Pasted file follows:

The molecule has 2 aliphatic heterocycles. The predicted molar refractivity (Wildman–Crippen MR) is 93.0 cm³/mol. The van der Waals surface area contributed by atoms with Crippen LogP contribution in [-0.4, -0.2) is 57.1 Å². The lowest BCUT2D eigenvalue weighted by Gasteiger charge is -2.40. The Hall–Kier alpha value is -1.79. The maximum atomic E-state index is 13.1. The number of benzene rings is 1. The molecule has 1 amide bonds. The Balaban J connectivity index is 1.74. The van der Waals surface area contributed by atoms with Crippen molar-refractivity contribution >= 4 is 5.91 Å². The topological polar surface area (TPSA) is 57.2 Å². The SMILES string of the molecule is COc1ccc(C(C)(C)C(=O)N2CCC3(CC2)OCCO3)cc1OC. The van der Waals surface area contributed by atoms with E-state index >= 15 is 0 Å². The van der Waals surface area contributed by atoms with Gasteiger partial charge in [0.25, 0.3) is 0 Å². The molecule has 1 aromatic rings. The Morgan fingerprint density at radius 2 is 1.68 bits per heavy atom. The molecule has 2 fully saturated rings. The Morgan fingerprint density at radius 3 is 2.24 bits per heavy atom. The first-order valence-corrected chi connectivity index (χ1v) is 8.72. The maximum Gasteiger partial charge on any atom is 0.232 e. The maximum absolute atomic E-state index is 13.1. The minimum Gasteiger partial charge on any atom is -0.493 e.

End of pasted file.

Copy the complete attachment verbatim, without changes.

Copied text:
The molecule has 2 aliphatic heterocycles. The predicted molar refractivity (Wildman–Crippen MR) is 93.0 cm³/mol. The van der Waals surface area contributed by atoms with Crippen LogP contribution in [-0.4, -0.2) is 57.1 Å². The lowest BCUT2D eigenvalue weighted by Gasteiger charge is -2.40. The Hall–Kier alpha value is -1.79. The maximum atomic E-state index is 13.1. The number of benzene rings is 1. The molecule has 1 amide bonds. The Balaban J connectivity index is 1.74. The van der Waals surface area contributed by atoms with Crippen molar-refractivity contribution >= 4 is 5.91 Å². The topological polar surface area (TPSA) is 57.2 Å². The SMILES string of the molecule is COc1ccc(C(C)(C)C(=O)N2CCC3(CC2)OCCO3)cc1OC. The van der Waals surface area contributed by atoms with E-state index >= 15 is 0 Å². The van der Waals surface area contributed by atoms with Gasteiger partial charge in [0.25, 0.3) is 0 Å². The molecule has 1 aromatic rings. The Morgan fingerprint density at radius 2 is 1.68 bits per heavy atom. The molecule has 2 fully saturated rings. The Morgan fingerprint density at radius 3 is 2.24 bits per heavy atom. The first-order valence-corrected chi connectivity index (χ1v) is 8.72. The maximum Gasteiger partial charge on any atom is 0.232 e. The maximum absolute atomic E-state index is 13.1. The minimum Gasteiger partial charge on any atom is -0.493 e.